I’m sure that when all of you read my post introducing this project you looked at the calendar and though “wait, you have only a week and a half (less really) left to do this. It isn’t going to happen!”
Not just progress, a whole, beautifully made, and almost finished, skirt!
For the basic construction of the skirt I used this fashion plate from 1902:
And this pattern from Turn-of-the-Century Fashion Patterns and Tailoring Techniques (originally from the Ladies Tailor Made section of The “Standard” Work on Cutting) to draft my pattern:
I decided to make the skirt right, and deal with whatever fabric was left for the bodice, come what may. I drew my pattern out on my skirt: one giant swoop of pattern piece going from centre front to centre back, with no side seams.
Felicity helped hold the fabric down:
Then I drew a slightly curvier swoosh for my flounce, and pinned it directly to the main body of the skirt, and sewed it on with one raw edge showing. My fabric is felted and won’t fray, and my LACMA inspiration dress shows that this is period.
There are little curved V’s at the centre front and back. All of this will probably get covered by the ‘cloud’ applique.
Then all I had to do was sew the front and back seams, set a placket in the back, and pleat the skirt to fit my waist.
There is a single set of pleats that opens up from the centre-back waist, with beautifully set hooks and eyes hidden in the pleating.
Placket and pleating sorted, I attached a waistband. It is faced with black silk satin left over from my Midnight Garden corset – the sort I hope to trim the whole skirt in.
For the hem, I marked the hem up, and then sewed in a line of tape to give the hem a little more body and stiffness and ‘swoosh’ (this skirt seems to be all about swoosh).
Although the fabric is felted enough to withstand fraying, I though it would be better safe than not, so I finished the edge of the wool with bias binding. Then I turned up the hem over the tape, and sewed it down with a machine invisible-hem stitch (yes, cutting a few corners here):
Hurrah! Basically done skirt:
And isn’t it deliciously swoosh-y?
All it needs is a hem protector, and the ‘cloud’ applique, and it will be done! And then at least I will have something to submit for the challenge, though I’m hoping I’ll manage the bodice as easily and quickly and with as little headache!
I thought a bit more about the design. I have been tempted by a bolero (and I know some of you are advocating it). I even drew up a design:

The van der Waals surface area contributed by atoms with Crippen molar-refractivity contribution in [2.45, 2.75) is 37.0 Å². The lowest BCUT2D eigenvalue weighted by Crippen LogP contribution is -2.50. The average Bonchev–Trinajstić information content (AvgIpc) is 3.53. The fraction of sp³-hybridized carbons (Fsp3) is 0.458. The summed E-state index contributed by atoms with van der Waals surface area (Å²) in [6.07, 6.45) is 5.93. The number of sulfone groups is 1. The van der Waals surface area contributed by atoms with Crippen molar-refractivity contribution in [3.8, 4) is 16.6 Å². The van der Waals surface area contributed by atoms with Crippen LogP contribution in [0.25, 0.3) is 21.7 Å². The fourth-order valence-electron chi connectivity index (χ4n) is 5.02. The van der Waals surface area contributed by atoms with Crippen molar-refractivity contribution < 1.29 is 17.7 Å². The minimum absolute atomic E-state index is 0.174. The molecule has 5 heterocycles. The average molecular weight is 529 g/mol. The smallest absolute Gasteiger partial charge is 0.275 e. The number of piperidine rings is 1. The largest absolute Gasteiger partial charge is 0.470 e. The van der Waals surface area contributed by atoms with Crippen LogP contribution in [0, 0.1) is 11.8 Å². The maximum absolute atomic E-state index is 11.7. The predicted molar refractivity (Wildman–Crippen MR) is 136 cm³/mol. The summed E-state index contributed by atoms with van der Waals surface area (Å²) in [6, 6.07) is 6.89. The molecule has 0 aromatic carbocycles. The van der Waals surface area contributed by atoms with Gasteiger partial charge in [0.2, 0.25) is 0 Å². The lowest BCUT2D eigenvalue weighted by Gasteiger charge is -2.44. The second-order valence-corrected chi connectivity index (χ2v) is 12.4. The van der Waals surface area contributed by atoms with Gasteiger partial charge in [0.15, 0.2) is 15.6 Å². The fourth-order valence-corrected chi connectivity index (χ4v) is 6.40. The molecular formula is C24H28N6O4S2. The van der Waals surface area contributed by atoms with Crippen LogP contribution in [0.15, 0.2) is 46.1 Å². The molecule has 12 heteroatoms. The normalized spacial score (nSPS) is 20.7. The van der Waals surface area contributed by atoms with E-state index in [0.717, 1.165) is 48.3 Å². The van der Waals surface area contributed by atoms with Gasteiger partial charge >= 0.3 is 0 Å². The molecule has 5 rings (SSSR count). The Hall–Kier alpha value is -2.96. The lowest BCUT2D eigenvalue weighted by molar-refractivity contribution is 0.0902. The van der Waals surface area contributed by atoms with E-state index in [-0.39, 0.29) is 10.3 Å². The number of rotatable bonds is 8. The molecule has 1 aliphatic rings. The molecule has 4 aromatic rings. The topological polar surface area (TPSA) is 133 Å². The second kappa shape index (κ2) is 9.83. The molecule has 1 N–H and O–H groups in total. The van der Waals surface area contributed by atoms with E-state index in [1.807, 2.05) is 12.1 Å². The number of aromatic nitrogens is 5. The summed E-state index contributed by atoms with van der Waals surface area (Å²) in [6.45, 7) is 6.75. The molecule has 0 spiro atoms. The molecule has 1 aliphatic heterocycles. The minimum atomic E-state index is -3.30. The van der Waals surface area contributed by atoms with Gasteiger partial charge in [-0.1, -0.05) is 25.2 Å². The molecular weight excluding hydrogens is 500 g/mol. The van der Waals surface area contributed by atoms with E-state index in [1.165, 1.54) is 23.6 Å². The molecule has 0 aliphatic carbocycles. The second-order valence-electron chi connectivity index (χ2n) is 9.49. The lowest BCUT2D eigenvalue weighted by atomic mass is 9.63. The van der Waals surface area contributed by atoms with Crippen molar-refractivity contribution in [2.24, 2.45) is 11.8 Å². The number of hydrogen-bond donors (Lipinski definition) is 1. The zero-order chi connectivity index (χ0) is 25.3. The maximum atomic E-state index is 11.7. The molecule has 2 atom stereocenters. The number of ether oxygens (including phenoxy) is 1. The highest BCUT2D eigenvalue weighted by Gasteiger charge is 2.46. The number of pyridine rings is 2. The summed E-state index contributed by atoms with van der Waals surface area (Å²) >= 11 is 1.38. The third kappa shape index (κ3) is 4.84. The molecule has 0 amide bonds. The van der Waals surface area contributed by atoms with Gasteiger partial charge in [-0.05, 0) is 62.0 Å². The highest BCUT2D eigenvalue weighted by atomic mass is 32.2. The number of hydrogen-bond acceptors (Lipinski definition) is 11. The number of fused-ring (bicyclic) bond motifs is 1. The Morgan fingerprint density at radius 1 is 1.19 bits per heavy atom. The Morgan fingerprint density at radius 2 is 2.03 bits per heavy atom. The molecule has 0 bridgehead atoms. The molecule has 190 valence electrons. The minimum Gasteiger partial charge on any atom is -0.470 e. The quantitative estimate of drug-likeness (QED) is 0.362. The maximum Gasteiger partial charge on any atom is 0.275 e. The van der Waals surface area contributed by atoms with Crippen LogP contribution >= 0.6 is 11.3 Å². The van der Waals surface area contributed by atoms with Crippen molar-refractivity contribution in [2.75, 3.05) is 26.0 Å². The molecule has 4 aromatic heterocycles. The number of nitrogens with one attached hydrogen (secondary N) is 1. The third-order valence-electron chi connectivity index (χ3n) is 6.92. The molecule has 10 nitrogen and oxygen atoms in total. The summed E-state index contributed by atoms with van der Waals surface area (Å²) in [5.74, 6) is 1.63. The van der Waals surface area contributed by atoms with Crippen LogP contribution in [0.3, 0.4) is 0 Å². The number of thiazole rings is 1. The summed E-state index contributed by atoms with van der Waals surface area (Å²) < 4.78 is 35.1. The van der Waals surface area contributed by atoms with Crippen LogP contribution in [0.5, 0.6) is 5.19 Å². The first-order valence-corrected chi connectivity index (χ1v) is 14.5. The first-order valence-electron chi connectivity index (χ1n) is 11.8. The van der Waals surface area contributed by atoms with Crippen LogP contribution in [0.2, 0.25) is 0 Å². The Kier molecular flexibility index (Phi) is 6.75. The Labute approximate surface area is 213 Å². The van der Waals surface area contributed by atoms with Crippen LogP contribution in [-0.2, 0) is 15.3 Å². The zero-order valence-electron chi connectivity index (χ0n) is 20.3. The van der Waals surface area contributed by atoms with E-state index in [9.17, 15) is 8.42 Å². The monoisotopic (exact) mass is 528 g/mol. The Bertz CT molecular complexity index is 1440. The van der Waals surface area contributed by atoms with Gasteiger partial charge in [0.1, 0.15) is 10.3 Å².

However, the more I looked and researched, the more obvious it became that short-sleeved boleros were really only for summer wear, and they were only made in silk, cotton, or very light wool. A bolero just wouldn’t be right for the idea of my outfit.
I’m in love. That skirt shape is so wonderful, words fail me. The colour, too, and your design sketch, but most of all, that wonderfully swooshy, elegant skirt shape.
I think I really really need to make something from that era…Need. But I suck at pattern drafting – do you have any recommendations? My historical sewing experience amounts to one roba Ã la francaise (plus stays and pocket hoops), and I’m generella not afraid of anything, but I do need some kind of starting point.
I love that waistband, and I love these skirts with no side seams – I definitely want to make one, too!
I now hope that you have enough fabric left for the bodice!
Ladies Tailor Made section of The “Standard” Work on Cutting is online at the internet archive in all formats for those that want a free digital version. http://archive.org/details/standardworkoncu00gord
Thank you for that, saved me buying it after I’d just sprung for the Norah Waugh corset book. Can’t really justify the extra right now.
The one thing I do like about Edwardian fashion is that they knew how to make a graceful skirt. You have emulated the fashion silhouette to perfection. Magnifique!
I like skirts of this era. Not only are they elegant, but they tend to be fairly easy to make as well. Yours is lovely, especially in that blue color.
Love the skirt! Well done. I prefer the top minus bolero – I think the cloud on the front is wonderful, and I look forward to seeing that. What with the cloud on the skirt, it is going to go together so well. Lovely thing.
I can’t wait to see the top with that beautiful skirt! I’ve always loved the skirts from that era–they’re amazingly elegant and…well, beautiful! You’ve done a wonderful job!
I know some people will cringe…but I think your Plly/Oliver Jacet would look smashing with this skirt….